Then came the technology boom. Don’t ask me about gigabytes and ram. I get flustered whenever I call tech support and they ask me what operating system I’m using. I think I'm about a decade behind the learning curve. When I first bought a digital camera, I went back to the store and bought three memory cards. That about summarizes my relationship with technology.
When my son was born in 2001, I still used a point and shoot camera. Those were the days when you didn’t know how many pictures on a roll would actually turn out. I documented nearly every minute of my son’s life because he was my first. I wanted to remember every grimace and smile, open mouthed and closed, and the ones revealing his new teeth. I captured him asleep with his butt lifted in the air. I snapped away while he was awake, propped in every bouncy, swing, and vibrating chair we owned. A chair with a seat belt that, speaking of stupid things, I’d once closed on his skin.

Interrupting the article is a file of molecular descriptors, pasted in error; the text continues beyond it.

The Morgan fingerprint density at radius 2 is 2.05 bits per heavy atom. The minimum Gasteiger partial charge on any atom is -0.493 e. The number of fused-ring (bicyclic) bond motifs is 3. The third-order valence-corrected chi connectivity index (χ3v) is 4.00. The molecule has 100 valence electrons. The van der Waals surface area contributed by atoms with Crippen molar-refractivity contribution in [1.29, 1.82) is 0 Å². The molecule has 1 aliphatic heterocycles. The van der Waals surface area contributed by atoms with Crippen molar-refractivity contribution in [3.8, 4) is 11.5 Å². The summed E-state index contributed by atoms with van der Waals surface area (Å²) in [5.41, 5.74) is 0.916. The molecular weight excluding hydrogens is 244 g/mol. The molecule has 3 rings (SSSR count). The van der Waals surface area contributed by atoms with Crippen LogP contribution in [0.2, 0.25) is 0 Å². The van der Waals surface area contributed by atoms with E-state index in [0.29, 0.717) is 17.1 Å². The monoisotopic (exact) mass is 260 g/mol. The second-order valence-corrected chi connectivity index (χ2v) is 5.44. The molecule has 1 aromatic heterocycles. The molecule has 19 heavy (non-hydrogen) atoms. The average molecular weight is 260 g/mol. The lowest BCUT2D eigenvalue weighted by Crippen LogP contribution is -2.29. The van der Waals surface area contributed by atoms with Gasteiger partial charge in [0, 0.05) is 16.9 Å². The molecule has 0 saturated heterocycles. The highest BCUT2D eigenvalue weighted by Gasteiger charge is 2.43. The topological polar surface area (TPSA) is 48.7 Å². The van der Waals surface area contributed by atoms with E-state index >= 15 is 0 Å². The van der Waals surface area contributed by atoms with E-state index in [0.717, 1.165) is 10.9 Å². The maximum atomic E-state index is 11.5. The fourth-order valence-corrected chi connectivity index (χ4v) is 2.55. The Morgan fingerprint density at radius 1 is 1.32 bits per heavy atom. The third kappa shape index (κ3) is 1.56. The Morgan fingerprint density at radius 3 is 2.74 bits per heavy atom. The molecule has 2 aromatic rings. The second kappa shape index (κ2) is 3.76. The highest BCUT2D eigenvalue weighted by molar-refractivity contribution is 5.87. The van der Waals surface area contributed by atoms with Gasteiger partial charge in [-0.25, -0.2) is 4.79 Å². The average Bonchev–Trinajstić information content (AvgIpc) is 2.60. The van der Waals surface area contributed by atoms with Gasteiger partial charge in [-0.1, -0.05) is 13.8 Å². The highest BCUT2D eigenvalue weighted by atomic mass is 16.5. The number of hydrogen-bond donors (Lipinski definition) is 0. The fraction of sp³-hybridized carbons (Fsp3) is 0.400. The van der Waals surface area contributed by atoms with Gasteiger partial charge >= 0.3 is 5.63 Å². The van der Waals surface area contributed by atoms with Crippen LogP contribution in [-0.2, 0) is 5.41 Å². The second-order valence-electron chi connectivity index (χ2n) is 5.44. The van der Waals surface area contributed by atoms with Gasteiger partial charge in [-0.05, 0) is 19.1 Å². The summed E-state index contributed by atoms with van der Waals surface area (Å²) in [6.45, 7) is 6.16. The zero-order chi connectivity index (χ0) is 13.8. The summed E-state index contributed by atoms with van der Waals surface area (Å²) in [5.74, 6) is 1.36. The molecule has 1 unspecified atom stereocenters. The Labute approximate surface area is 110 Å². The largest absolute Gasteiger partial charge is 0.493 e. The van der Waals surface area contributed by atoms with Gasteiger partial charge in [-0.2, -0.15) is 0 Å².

I documented the way his lips pursed with the bland oatmeal cereal and the way he devoured pureed peaches, pulling his tongue in and out of his mouth to suck off all of the sweet residue. I also took full-length pictures of his naked body and then cut out the indecent parts for his baby book. I wanted to see his length. Not its length. I mean height. And looking back, I’m surprised Eckerd didn’t report me to the police when I developed my pictures.